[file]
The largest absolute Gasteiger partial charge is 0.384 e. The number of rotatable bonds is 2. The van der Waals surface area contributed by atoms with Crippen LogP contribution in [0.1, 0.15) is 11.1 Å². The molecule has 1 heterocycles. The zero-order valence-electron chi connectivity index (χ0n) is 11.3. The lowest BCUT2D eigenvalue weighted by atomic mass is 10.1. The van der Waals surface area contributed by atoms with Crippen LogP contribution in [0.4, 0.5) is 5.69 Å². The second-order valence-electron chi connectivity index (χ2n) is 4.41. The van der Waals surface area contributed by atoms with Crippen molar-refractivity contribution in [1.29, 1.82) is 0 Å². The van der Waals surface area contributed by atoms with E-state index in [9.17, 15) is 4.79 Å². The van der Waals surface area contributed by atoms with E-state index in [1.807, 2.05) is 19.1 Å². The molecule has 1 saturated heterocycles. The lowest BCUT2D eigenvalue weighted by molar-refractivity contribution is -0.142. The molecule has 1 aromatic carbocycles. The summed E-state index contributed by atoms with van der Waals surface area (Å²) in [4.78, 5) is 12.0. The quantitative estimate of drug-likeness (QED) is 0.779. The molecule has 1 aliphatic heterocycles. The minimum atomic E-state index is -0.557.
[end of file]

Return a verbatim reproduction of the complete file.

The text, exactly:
The largest absolute Gasteiger partial charge is 0.384 e. The number of rotatable bonds is 2. The van der Waals surface area contributed by atoms with Crippen LogP contribution in [0.1, 0.15) is 11.1 Å². The molecule has 1 heterocycles. The zero-order valence-electron chi connectivity index (χ0n) is 11.3. The lowest BCUT2D eigenvalue weighted by atomic mass is 10.1. The van der Waals surface area contributed by atoms with Crippen LogP contribution in [0.4, 0.5) is 5.69 Å². The second-order valence-electron chi connectivity index (χ2n) is 4.41. The van der Waals surface area contributed by atoms with Crippen molar-refractivity contribution in [1.29, 1.82) is 0 Å². The van der Waals surface area contributed by atoms with E-state index in [9.17, 15) is 4.79 Å². The van der Waals surface area contributed by atoms with E-state index in [1.807, 2.05) is 19.1 Å². The molecule has 1 saturated heterocycles. The lowest BCUT2D eigenvalue weighted by molar-refractivity contribution is -0.142. The molecule has 1 aromatic carbocycles. The summed E-state index contributed by atoms with van der Waals surface area (Å²) in [4.78, 5) is 12.0. The quantitative estimate of drug-likeness (QED) is 0.779. The molecule has 1 aliphatic heterocycles. The minimum atomic E-state index is -0.557.